Dua Lipa’s ‘Future Nostalgia’ breaks free of tired pop stereotypes

Culture Music and Art

Image Description: Dua Lipa on-stage at one of her performances

Future Nostalgia is a clear attempt to break clean from tired pop stereotypes of recent years, replacing minimal electronics with full-bodied disco hooks.  Naturally, it has generated a lot of praise from reviewers, recognising the step up from the ubiquitous One Kiss, but there is something about it that doesn’t hit as hard as it seems to promise.

Despite Lipa’s obvious growth as an artist, much of the album sees her struggle to balance melody and production – almost as if this bolder sound leaves her unsure of how to articulate her vocals.

The opening title track starts with a weird hybrid of sing-talking that seems at odds with the jarring synths that growl beneath it.  Even in its chorus, something seems missing to make this the anthem that Lipa so clearly wants it to be.  We see gaps in melody lines, filled with “you know” or “come on” that never seem to quite fit in the song.  Elsewhere, the pairing of Lipa’s commanding voice with harsh synths also leaves the listener wanting more – the combination of Pretty Please’s sparse vocals with a lopsided bassline is nearly amazing, or the chorus of Cool that tries to pack a punch but just ends up sounding needlessly percussive when the melody is removed.

She manages to find a balance at other points, like in the slick and energetic synths that begin Cool, Lipa’s breathless vocals sparsely punctuating the track before seeming to join in, resulting in a build-up that is both exciting and knowing.  In Physical, she adopts 80s industrial synths to start the song that almost sounds like a cooler, updated version of The Cure.  This isn’t the only time that Dua Lipa shamelessly rips off other artists – the start of Levitating is near-identical to Taylor Swift’s You Need To Calm Down.  The draw here seems to be the eclectic mix of styles, the 70s disco string arrangements, 80s synth work, and 00s girl-power all making the title Future Nostalgia seem very apt.

This could go some way in explaining the hefty praise the album has garnered; Future Nostalgia is less monotonic than much of the charts, but still deeply danceable.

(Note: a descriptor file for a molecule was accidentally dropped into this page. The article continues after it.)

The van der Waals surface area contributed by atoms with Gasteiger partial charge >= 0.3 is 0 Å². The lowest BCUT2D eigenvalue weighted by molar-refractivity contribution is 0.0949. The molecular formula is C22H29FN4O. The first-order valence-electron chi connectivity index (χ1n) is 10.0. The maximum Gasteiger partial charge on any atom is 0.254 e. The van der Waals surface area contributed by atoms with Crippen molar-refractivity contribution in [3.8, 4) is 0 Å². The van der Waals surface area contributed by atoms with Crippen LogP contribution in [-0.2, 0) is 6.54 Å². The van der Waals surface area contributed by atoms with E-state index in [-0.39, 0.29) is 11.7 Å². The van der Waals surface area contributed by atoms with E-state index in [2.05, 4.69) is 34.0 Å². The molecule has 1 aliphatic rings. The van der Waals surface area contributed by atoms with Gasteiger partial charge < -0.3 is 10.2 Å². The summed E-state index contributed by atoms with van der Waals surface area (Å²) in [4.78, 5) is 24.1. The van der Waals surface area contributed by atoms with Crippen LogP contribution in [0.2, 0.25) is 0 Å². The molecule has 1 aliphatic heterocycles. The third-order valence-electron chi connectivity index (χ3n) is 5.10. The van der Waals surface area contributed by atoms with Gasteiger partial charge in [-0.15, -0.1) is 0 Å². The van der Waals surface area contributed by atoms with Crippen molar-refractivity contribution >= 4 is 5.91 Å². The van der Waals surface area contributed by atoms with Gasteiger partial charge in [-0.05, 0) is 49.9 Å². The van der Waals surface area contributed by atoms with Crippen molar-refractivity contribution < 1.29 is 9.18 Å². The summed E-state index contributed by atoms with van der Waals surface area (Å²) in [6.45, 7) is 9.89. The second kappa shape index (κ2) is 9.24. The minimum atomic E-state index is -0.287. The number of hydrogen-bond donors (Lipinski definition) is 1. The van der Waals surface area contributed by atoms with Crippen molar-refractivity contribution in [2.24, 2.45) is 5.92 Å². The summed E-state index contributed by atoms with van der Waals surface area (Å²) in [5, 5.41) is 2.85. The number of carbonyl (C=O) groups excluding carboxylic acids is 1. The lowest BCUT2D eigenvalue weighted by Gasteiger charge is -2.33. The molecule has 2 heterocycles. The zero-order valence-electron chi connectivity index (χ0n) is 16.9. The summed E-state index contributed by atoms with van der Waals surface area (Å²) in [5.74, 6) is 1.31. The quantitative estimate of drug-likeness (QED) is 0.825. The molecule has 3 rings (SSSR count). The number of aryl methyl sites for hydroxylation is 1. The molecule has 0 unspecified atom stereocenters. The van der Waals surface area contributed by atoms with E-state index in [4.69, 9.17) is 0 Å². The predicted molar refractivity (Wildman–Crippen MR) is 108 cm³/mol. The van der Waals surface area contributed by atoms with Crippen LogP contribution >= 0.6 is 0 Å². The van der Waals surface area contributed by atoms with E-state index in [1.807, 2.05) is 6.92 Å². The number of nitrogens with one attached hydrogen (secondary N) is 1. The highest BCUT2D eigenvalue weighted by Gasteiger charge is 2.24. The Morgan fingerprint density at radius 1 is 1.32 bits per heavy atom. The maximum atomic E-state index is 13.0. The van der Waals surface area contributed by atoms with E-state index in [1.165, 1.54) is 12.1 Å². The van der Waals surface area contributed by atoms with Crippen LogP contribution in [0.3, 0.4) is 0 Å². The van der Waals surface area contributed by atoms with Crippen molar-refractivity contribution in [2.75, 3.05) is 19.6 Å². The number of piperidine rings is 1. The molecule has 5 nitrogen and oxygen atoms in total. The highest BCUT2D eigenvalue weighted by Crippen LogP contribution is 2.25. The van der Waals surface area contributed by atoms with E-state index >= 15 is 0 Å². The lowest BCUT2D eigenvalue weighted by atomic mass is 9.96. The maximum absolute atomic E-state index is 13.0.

But while music is always contextualised, it seems that even given the current landscape, Lipa’s new album isn’t the ground breaker that its critical reception seems to suggest.

There are plenty of good moments, but overall the album leaves you waiting for Lipa to do more with them. For example, the lush strings that begin Love Again notably contrast to the rest of the album, but the mood they create is dispelled as soon as the track really kicks in, and they are later forgotten in favour of the disco strings that repeat throughout the album.

The album is racing and restless, never really stopping for breath, which makes it difficult to listen to in full. The heavy reliance on disco tropes becomes tired and monotonous and no slower songs feature to break up the mix. The album is firmly planted in the streaming era; each track is a hook-laden, 3-minute wonder, destined for a playlist called “chill pop” or “dance party”.  Yet it’s hard to find a song where the chorus doesn’t let us down, making the album seem a bit static despite its smart rhythms and seamless production.  Future Nostalgia seems to be making a point of being uncompromising and strong, utilising Lipa’s ferocious voice alongside groovy bass hooks.  But the strongest moment seems to be the moment where she stops trying so hard; album closer Boys Will Be Boys.  The smart and precise backing lets us hear what Lipa sings about, her smart lyricism at last given a chance to shine over the rest of the music.  It makes the rest of the album seem like overcompensation, its sparsity seeming infinitely stronger than the clichés and disco-pop tropes that make up the rest of the album.

Altogether Future Nostalgia leaves a strange impression; the listener is torn between willing Dua Lipa to make a bigger sound and waiting for space to absorb the torrent of sound.  There are some smart moments on here, and no end of stuff to keep you dancing, but take away the club atmosphere and the tracks seem somewhat lacking, despite their wealth of disco bling.

Image credit: David Jones, Creative Commons

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